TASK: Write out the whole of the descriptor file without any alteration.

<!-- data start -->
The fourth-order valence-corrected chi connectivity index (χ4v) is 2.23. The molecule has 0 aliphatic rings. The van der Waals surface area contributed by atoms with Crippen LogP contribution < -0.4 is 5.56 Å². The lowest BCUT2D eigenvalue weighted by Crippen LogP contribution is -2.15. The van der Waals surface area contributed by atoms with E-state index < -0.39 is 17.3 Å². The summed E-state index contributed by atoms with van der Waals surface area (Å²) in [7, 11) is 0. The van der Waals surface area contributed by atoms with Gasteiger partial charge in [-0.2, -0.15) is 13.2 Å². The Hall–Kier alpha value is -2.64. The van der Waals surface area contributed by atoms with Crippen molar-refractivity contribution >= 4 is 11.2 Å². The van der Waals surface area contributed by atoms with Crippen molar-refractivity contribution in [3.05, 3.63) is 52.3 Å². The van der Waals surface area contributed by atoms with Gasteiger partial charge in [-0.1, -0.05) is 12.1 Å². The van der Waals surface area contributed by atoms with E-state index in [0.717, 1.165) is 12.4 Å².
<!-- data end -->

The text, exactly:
The fourth-order valence-corrected chi connectivity index (χ4v) is 2.23. The molecule has 0 aliphatic rings. The van der Waals surface area contributed by atoms with Crippen LogP contribution < -0.4 is 5.56 Å². The lowest BCUT2D eigenvalue weighted by Crippen LogP contribution is -2.15. The van der Waals surface area contributed by atoms with E-state index < -0.39 is 17.3 Å². The summed E-state index contributed by atoms with van der Waals surface area (Å²) in [7, 11) is 0. The van der Waals surface area contributed by atoms with Gasteiger partial charge in [-0.2, -0.15) is 13.2 Å². The Hall–Kier alpha value is -2.64. The van der Waals surface area contributed by atoms with Crippen molar-refractivity contribution >= 4 is 11.2 Å². The van der Waals surface area contributed by atoms with Crippen molar-refractivity contribution in [3.05, 3.63) is 52.3 Å². The van der Waals surface area contributed by atoms with Gasteiger partial charge in [-0.1, -0.05) is 12.1 Å². The van der Waals surface area contributed by atoms with E-state index in [0.717, 1.165) is 12.4 Å².